Can we buff out those high frame times we saw earlier by turning down the detail? And is the “ultra high” detail preset a good match for higher-end cards? Let’s find out, starting with “medium” detail results.
The “medium” preset enables lower frame times as we overlook the town of Whiterun from the castle, but there’s still quite a jump from about 10 ms to nearly 30 ms when we start taking in the view. (That would correspond to a momentary frame-rate drop from 100 to about 33 FPS.) Considering what we saw in our image quality comparisons earlier, I’d say dropping down to the “medium” preset isn’t worth it.
What about “ultra” detail on the higher-end cards?
Unsurprisingly, our higher-end GPUs experience even greater increases in frame times at the highest detail preset. Not only that, but we’re looking at several hundred frames taking longer than 40 ms to render and at 99th-percentile frame times well over 40 ms for both cards. (Again, a 40-ms frame time corresponds to a 25 FPS frame rate.) The Whiterun walkabout is mostly playable at these settings, but it’s hard to get over the choppiness as we look around the castle.
We should note the 40-ms graph above potentially muddles things somewhat. Because both cards produce many frames that take longer than 40 ms to render, the card that produces the most total frames—in this case, the GeForce GTX 560 Ti—might be unfairly penalized. We can counteract this effect by raising the threshold and looking at the number of frames that take longer than 50 ms to render:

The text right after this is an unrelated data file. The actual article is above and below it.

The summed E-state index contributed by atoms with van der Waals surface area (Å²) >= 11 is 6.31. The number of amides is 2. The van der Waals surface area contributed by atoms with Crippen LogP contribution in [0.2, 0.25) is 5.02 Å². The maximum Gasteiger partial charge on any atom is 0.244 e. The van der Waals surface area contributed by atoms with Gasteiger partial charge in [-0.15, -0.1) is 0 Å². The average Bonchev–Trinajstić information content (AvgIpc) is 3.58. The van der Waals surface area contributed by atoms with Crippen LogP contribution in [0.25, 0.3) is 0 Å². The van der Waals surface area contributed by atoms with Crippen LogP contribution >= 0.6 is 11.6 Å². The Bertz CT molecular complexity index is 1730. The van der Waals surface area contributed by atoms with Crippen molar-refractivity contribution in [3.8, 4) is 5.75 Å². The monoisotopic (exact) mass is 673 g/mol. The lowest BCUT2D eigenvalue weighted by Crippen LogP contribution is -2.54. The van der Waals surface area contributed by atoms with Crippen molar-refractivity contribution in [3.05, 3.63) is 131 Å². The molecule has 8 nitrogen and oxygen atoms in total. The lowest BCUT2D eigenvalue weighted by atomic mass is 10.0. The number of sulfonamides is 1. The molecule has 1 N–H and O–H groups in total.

The Radeon is at a much greater disadvantage here, with 25 times as many frames over 50 ms as the GeForce. Again, though, both cards exhibit a lot of choppiness at these settings.
That’s enough exploration. How about some combat?
Skyrim will have you fending off wildebeests and clearing out dungeons of undead creatures on a regular basis. By far the most spectacular bits of combat in the game are fights with dragons, though. We just couldn’t pass up the opportunity, so we benchmarked our cards during a night-time dragon fight at Ancient’s Ascent, a location in the snow-capped mountains near the town of Helgen. Since the dragon’s attack behavior was hard to keep entirely consistent, we did seven runs per card instead of the usual five.